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  1. Recognizing Strong Random Reals.Daniel Osherson - 2008 - Review of Symbolic Logic 1 (1):56-63.
    1. Characterizing randomness. Consider a physical process that, if suitably idealized, generates an indefinite sequence of independent random bits. One such process might be radioactive decay of a lump of uranium whose mass is kept at just the level needed to ensure that the probability is one-half that no alpha particle is emitted in the nth microsecond of the experiment. Let us think of the bits as drawn from {0, 1} and denote the resulting sequence by x with coordinates x0, (...)
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  • On the Observational Equivalence of Continuous-Time Deterministic and Indeterministic Descriptions.Werndl Charlotte - 2011 - European Journal for Philosophy of Science 1 (2):193-225.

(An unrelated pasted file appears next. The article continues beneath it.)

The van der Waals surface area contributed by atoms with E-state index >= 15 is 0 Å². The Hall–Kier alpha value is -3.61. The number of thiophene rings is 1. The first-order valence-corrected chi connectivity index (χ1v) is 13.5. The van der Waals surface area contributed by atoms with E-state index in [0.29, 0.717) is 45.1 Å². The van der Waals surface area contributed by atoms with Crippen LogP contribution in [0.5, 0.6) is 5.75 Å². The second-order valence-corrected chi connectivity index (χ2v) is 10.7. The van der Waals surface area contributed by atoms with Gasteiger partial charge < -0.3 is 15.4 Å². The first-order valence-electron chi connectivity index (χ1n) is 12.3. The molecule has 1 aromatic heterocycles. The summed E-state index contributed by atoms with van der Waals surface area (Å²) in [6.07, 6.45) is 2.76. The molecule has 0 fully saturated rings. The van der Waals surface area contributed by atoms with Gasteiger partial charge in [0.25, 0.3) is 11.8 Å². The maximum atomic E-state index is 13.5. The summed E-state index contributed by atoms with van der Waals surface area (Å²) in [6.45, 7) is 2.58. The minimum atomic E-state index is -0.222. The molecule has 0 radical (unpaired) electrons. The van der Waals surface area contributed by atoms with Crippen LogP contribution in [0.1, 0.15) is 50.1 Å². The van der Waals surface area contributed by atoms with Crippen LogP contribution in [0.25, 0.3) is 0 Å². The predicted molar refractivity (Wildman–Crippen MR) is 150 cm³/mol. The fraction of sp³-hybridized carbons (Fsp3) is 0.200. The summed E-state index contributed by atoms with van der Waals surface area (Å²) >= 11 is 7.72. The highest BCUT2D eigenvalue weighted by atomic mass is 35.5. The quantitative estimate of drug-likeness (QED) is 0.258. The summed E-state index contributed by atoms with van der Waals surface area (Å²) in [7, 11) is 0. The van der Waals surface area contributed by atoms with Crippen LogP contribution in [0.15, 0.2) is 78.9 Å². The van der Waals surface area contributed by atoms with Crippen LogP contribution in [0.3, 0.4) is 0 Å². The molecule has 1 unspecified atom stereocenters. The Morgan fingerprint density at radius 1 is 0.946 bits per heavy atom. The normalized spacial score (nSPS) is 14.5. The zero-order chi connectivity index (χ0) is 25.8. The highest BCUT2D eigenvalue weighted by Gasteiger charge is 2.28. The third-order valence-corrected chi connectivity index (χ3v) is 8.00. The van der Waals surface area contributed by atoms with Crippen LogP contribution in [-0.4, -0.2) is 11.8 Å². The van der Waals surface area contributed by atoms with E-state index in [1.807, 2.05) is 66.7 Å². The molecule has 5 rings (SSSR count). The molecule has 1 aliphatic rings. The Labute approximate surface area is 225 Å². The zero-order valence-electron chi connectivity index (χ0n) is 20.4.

On the observational equivalence of continuous-time deterministic and indeterministic descriptions Content Type Journal Article Pages 193-225 DOI 10.1007/s13194-010-0011-5 Authors Charlotte Werndl, Department of Philosophy, Logic and Scientific Method, London School of Economics, Houghton Street, London, WC2A 2AE UK Journal European Journal for Philosophy of Science Online ISSN 1879-4920 Print ISSN 1879-4912 Journal Volume Volume 1 Journal Issue Volume 1, Number 2.
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  • Did God Know It? God’s Relation to a World of Chance and Randomness.Benedikt Paul Göcke - 2015 - International Journal for Philosophy of Religion 78 (2):233-254.
    A common type of argument against the existence of God is to argue that certain essential features associated with the existence of God are inconsistent with certain other features to be found in the actual world. for an analysis of the different ways to deploy the term “God” in philosophical and theological discourse and for an analysis of the logical form of arguments for and against the existence of God.) A recent example of this type of argument against the existence (...)
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  • Chances, Counterfactuals, and Similarity.J. Robert G. Williams - 2008 - Philosophy and Phenomenological Research 77 (2):385-420.